The decision by the United States not to renew waivers previously granted for Iranian oil import sanctions has drawn strong opposition.
The White House said in a statement on Monday that "this decision is intended to bring Iran's oil exports to zero, denying the regime its principal source of revenue".
China has lodged representations to the US regarding the issue, Foreign Ministry spokesman Geng Shuang said on Tuesday, urging the US not to take any measures that hurt China's interests.
Geng said Beijing is firmly against Washington's unilateral sanctions and its so-called long-arm jurisdiction, and the international community, including China, is conducting normal energy cooperation with Iran under the framework of international law, which is reasonable and lawful and must therefore be respected and protected.
China will continue to safeguard its companies' lawful rights and interests, and the elimination of the waivers will surely cause further instability in the Middle East and the international energy market, he said.
The White House had granted eight waivers when it reimposed sanctions on Iran in November after Washington quit the 2015 Iran nuclear deal, despite the opposition of all other parties, including its European allies.
Eight economies, including China, India, Japan, the Republic of Korea and Turkey, were granted waivers for six months to make adjustments. Many had expected their waivers to be extended.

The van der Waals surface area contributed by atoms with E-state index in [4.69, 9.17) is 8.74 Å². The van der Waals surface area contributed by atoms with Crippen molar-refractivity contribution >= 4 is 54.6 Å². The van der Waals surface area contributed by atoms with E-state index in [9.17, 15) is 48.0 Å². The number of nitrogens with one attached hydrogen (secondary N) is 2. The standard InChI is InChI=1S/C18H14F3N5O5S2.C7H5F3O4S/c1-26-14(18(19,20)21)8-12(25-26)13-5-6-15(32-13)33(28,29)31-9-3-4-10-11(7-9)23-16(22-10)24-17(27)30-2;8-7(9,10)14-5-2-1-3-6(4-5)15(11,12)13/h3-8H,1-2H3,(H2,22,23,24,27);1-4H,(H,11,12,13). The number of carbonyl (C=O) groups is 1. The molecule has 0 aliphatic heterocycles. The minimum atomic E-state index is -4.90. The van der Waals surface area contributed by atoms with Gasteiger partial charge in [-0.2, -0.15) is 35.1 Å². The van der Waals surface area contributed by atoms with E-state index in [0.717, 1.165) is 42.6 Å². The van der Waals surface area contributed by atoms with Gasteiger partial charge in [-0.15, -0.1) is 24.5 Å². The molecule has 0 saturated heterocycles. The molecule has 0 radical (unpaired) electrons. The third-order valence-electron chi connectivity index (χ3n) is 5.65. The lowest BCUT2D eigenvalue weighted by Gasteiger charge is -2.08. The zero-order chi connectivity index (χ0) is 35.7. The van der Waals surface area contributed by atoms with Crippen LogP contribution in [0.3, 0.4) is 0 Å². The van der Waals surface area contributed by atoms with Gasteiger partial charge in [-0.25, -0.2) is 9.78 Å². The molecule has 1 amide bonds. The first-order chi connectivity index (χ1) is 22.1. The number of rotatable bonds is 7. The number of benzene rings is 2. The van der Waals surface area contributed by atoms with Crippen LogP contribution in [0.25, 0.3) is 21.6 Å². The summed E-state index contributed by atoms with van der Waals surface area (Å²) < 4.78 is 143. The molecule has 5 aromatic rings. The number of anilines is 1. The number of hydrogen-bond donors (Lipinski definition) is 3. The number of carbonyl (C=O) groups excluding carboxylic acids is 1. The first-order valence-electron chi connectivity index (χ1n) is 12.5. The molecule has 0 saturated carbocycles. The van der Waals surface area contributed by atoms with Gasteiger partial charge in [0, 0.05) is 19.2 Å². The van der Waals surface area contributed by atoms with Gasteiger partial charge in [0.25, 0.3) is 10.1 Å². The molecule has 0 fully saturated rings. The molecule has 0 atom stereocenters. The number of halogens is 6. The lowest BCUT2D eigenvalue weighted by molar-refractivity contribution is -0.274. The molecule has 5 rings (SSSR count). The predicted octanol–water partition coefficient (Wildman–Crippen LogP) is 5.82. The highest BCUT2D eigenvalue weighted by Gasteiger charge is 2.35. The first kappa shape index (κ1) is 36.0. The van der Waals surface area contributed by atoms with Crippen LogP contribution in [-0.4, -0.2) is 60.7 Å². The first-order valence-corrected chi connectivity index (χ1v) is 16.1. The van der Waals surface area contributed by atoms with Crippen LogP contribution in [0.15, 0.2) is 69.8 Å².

Iranian Foreign Ministry spokesman Seyyed Abbas Mousavi said in a statement on Monday that "an appropriate decision on the issue will soon be taken and made public" after talks with domestic institutions and international partners.
The European Union has opposed US withdrawal from the Iran deal and reimposition of sanctions. It has also tried to find a mechanism to fight the sanctions to keep the nuclear deal alive.
Barbara Slavin, director of the Atlantic Council's Future of Iran Initiative, said on the think tank's website on Monday that the US decision is "counterproductive because it is not going to bring Iran back to the negotiating table".
"It looks again like a new move of the 'Trump doctrine' in the US geopolitical proxy game in the region, considering its close alliance with Saudi Arabia and its antagonistic relationship with Russia," said Axel Goethals, CEO of the European Institute for Asian Studies.